Featuring members of Hostage Pageant and Toil, Crooked Necks create a dynamic sound mixing anxious post-punk, foreboding metal, and frozen 80s goth and new wave. The duo’s debut release, Alright is Exactly What It Isn’t, was recently released on the Handmade Birds label along with a companion white-label 12″ featuring reinterpretations of deep cuts from Joy Division’s small but bountiful catalog. I recently exchanged emails with Shane Church, the man behind Crooked Necks’ songwriting and production to discuss the band’s long-overdue debut, finding inspiration in bizarre recordings by Crispin Glover and Harmony Korine, and what the band is working on for 2012.
Who and what’s in the band?
The band consists of Andy on vocals and myself on all instruments. All sounds are created with voice, guitars, bass, drums, & effects.
How did the band begin?
The band began in early 2006 under the moniker “Frail” when Andy and I decided to form a project to that would be completely separate from the Black Metal activities that we were both involved in at that time. We changed the name of the band to Crooked Necks in 2009.
“Streets with Teeth”
You can hear hints of black metal, shoegaze, postrock and post punk in your music, while your mix for Cvlt Nation’s Sonic Cathedral series is like a checklist for the greats in dreamy shoegaze and drift pop. Who and what has influenced your sound most?
Andy and I both have a mutual adoration for the depressive works by the Cure, which has been a major influence on us. In general, we’re also inspired by select bands from the Post-Punk, Shoegaze, Dream Pop and Goth genres. We also draw influence from the films of Harmony Korine and Crispin Glover. As well the literary works of William S. Burroughs among many others.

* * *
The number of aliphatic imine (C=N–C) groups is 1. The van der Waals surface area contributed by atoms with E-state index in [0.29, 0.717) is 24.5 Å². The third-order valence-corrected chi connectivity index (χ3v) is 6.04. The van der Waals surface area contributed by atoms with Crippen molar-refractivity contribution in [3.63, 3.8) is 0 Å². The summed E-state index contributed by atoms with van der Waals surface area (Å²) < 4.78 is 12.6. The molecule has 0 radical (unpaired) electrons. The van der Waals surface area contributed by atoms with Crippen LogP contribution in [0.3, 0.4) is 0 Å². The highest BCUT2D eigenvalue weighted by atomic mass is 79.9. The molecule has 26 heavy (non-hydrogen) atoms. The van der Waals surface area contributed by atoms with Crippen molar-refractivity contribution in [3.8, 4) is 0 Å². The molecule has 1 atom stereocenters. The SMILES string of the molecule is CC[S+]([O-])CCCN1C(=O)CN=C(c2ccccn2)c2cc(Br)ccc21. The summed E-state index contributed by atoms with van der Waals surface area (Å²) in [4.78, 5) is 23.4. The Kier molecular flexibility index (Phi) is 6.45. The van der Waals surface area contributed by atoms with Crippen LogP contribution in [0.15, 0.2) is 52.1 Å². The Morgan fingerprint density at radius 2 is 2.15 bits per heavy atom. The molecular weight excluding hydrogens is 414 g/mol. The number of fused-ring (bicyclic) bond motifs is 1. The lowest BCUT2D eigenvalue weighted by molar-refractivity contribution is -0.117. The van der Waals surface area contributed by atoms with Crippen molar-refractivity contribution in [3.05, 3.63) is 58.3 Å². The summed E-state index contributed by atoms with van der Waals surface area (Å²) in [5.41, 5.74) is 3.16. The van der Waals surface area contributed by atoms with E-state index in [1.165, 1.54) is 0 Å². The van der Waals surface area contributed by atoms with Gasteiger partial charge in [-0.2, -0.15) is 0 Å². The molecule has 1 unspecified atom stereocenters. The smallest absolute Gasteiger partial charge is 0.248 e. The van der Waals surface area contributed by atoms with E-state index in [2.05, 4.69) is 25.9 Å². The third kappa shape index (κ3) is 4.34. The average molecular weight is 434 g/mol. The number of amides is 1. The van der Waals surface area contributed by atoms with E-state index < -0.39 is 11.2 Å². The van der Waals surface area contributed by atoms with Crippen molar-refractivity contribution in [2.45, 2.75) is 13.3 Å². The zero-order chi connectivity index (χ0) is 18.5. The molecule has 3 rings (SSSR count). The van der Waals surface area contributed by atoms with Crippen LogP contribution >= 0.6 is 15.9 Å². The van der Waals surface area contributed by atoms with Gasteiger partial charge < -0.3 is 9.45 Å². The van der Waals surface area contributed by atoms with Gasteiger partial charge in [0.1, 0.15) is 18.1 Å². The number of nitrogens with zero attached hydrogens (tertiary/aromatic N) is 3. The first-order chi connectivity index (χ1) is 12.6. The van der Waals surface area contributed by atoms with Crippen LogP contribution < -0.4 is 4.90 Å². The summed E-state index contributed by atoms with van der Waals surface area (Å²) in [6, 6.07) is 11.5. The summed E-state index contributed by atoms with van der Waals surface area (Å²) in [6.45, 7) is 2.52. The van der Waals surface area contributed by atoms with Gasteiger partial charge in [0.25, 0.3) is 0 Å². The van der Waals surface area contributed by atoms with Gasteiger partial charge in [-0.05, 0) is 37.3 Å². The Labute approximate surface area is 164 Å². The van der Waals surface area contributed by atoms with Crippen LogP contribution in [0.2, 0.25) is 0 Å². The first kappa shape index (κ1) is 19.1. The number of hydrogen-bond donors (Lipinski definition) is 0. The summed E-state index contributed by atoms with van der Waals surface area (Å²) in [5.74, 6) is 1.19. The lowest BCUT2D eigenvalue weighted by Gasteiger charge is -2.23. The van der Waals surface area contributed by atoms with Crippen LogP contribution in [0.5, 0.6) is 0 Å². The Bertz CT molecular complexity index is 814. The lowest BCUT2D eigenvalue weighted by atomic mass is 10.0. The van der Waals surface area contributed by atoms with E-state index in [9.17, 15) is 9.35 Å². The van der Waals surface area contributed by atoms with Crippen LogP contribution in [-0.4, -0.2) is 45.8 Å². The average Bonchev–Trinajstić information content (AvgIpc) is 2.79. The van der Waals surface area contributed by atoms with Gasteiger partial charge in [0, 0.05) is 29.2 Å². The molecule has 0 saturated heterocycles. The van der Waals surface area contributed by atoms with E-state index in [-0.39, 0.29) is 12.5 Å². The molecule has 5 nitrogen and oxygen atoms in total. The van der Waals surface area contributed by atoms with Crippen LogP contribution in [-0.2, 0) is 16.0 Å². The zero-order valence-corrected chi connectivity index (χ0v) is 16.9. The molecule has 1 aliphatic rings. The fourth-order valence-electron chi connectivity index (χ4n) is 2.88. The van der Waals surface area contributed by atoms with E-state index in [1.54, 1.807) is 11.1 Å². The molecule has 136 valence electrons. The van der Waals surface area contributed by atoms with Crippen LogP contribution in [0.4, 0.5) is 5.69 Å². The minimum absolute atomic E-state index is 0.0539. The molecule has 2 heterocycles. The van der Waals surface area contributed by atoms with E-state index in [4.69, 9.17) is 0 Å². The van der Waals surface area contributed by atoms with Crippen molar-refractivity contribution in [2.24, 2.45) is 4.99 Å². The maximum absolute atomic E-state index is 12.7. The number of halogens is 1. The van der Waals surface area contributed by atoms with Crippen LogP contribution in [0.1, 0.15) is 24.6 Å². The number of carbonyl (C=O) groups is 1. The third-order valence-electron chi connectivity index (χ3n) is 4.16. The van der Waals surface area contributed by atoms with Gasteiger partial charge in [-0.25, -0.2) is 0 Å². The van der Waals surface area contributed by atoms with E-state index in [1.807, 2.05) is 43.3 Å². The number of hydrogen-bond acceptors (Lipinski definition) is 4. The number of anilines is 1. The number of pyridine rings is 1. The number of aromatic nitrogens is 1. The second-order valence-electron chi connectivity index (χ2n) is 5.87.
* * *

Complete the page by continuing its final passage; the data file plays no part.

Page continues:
Interestingly enough, Korine and Glover both have albums (not together) that are equally as bizarre and engaging as their films. In particular, Korine’s collaboration with pre-Gang Gang Dance Brian Degraw SSAB Songs and Glover’s only album that I’m aware of. Have these recordings influenced Crooked Necks as well?
Personally, I am an admirer of both of these albums. Both works are highly intriguing pieces of audio art. In general, Andy has been heavily influenced by Glover’s “The Big Problem…” to an immense degree. Although, neither release has been directly influential on our sound as a whole.
The name Crooked Necks is quite a fitting name for you guys, not quite cueing toward any one genre. How did you settle on the name?
We took the name from a portion of one of the song titles on our first demo (“Brilliant Darkness”, released under the name Frail), entitled “Crooked Necks and Uneven Strides.” We intended for the name to be ambiguous and free from any pre-conceived notion of genre, while still bearing relation to our past as a project.
Do you identify yourselves with any “scene” or genre?
In our opinion, we remain independent of any “scene” or genre. Although, admittedly, we could be loosely associated with the Post-Punk, Shoegaze, Dream Pop, or Goth due to our influences from those genres. For us, it’s imperative to maintain as individual of an identity as possible. We’re much more concerned in forging our own path, rather than following in the footsteps of others.